At WTO, China a ‘developing’ country
China’s status as a developing country in the WTO has become a controversial issue. This is because China is getting benefits reserved for developing countries in line with WTO norms.
China is an upper middle income country.
Additionally, China is accused of using unfair trade practices. For example preferential treatment and data restrictions with the enterprises of their country etc.
Therefore, many countries have urged China to either deny the benefits available to developing countries or to classify itself as a developing country.
Developing countries in the World Trade Organization:
- The WTO has not defined “developed” and “developing” countries. Member countries declare themselves whether they are developed countries or developing countries.
- However, if a member decides to use the provisions available to developing countries, other member states can object to it.
Benefits of claiming as a developing country:
- Developing countries have special rights through special and differential treatment provisions.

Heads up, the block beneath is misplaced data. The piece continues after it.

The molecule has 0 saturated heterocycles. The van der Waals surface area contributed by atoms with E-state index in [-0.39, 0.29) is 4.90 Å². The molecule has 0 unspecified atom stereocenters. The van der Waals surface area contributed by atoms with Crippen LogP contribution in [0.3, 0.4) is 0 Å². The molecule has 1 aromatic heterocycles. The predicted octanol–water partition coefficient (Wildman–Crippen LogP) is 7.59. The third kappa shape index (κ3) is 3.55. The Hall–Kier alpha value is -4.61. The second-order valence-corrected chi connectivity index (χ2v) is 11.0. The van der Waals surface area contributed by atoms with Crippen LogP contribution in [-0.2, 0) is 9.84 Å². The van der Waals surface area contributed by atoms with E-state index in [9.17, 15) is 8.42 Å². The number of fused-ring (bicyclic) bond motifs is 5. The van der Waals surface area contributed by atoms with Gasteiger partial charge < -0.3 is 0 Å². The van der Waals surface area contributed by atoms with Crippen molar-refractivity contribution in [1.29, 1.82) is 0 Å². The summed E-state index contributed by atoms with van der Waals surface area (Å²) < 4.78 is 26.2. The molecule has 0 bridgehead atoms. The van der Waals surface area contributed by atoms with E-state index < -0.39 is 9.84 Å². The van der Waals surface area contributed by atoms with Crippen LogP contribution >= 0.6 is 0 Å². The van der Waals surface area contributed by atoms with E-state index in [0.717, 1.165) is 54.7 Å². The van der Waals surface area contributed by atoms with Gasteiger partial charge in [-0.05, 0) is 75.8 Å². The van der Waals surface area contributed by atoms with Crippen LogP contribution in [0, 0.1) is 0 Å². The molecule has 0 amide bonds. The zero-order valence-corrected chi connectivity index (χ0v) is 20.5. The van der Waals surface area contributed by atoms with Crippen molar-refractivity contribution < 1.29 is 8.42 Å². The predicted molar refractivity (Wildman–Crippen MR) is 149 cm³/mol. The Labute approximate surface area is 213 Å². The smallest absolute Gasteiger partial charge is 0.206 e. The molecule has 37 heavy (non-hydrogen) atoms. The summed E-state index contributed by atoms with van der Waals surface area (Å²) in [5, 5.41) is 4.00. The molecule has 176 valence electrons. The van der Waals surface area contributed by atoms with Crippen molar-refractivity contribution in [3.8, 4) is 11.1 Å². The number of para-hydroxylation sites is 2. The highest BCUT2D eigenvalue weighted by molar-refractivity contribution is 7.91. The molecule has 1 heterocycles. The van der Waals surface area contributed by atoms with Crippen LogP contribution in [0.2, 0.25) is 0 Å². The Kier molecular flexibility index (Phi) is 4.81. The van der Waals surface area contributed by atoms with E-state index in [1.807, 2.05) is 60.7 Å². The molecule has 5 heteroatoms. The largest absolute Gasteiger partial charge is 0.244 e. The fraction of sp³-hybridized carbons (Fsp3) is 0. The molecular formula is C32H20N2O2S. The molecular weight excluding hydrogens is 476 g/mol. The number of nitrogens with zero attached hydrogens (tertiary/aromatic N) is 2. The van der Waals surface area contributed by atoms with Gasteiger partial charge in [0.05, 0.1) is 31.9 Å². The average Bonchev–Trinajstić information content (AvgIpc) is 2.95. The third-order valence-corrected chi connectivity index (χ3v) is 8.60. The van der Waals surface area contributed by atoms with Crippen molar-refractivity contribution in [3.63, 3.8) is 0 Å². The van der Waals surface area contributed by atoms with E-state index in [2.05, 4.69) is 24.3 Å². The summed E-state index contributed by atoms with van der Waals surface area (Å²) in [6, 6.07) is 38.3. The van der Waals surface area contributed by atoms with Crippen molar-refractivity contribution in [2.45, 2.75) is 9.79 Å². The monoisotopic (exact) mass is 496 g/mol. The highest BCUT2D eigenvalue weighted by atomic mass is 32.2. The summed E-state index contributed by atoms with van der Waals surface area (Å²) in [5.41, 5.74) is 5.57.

- The WTO agreements set more liberal targets for developing countries. Also, they are given more time to achieve certain goals. This allows other countries to have preferential treatment, such as the Generalized System of Preferences (GSP).
- GSP is a non-reciprocal preferential tariff system. It provides exemption from the Most Favored Nation principle of the WTO.
Least Developed Countries (LDCs) in the World Trade Organization
The World Trade Organization recognizes LDCs through a classification based on criteria set by the United Nations. These criteria are reviewed every three years.
The determination of LDC is currently based on three criteria:
- Gross National Income (GNI) per capita, human Resources and economic vulnerability to external shocks.
- Concerns have also been expressed over the recent grant of LDC status to Bangladesh. However, Bangladesh has overtaken India in terms of GDP per capita.
Source – The Hindu